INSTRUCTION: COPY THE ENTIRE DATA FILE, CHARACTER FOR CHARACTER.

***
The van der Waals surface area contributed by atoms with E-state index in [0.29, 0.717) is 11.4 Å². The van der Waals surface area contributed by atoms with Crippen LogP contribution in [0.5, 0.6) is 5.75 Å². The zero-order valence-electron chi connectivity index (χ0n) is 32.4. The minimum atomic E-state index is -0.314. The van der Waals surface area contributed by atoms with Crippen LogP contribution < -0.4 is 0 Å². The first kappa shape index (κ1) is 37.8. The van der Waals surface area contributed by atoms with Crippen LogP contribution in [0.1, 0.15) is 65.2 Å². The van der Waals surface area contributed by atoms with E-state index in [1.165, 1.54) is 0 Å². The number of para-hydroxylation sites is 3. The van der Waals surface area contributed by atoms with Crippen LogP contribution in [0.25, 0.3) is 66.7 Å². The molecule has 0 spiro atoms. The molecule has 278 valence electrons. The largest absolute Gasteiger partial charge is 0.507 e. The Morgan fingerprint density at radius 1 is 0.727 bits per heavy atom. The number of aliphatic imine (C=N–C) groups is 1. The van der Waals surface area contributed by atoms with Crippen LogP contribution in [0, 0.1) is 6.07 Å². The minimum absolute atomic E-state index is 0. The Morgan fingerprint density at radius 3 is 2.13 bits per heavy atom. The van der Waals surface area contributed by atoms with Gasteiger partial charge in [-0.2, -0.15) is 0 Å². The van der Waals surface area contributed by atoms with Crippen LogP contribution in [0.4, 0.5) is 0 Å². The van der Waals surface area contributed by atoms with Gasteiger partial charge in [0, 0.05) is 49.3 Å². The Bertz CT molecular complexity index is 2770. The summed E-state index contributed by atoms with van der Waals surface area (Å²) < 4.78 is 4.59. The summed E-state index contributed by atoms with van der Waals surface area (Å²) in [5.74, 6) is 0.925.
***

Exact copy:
The van der Waals surface area contributed by atoms with E-state index in [0.29, 0.717) is 11.4 Å². The van der Waals surface area contributed by atoms with Crippen LogP contribution in [0.5, 0.6) is 5.75 Å². The zero-order valence-electron chi connectivity index (χ0n) is 32.4. The minimum atomic E-state index is -0.314. The van der Waals surface area contributed by atoms with Crippen LogP contribution < -0.4 is 0 Å². The first kappa shape index (κ1) is 37.8. The van der Waals surface area contributed by atoms with Crippen LogP contribution in [0.1, 0.15) is 65.2 Å². The van der Waals surface area contributed by atoms with E-state index in [1.165, 1.54) is 0 Å². The number of para-hydroxylation sites is 3. The van der Waals surface area contributed by atoms with Crippen LogP contribution in [0.25, 0.3) is 66.7 Å². The molecule has 0 spiro atoms. The molecule has 278 valence electrons. The largest absolute Gasteiger partial charge is 0.507 e. The Morgan fingerprint density at radius 1 is 0.727 bits per heavy atom. The number of aliphatic imine (C=N–C) groups is 1. The van der Waals surface area contributed by atoms with Crippen LogP contribution in [0, 0.1) is 6.07 Å². The minimum absolute atomic E-state index is 0. The Morgan fingerprint density at radius 3 is 2.13 bits per heavy atom. The van der Waals surface area contributed by atoms with Gasteiger partial charge in [-0.2, -0.15) is 0 Å². The van der Waals surface area contributed by atoms with Crippen LogP contribution in [0.4, 0.5) is 0 Å². The van der Waals surface area contributed by atoms with Gasteiger partial charge in [0, 0.05) is 49.3 Å². The Bertz CT molecular complexity index is 2770. The summed E-state index contributed by atoms with van der Waals surface area (Å²) < 4.78 is 4.59. The summed E-state index contributed by atoms with van der Waals surface area (Å²) in [5.74, 6) is 0.925.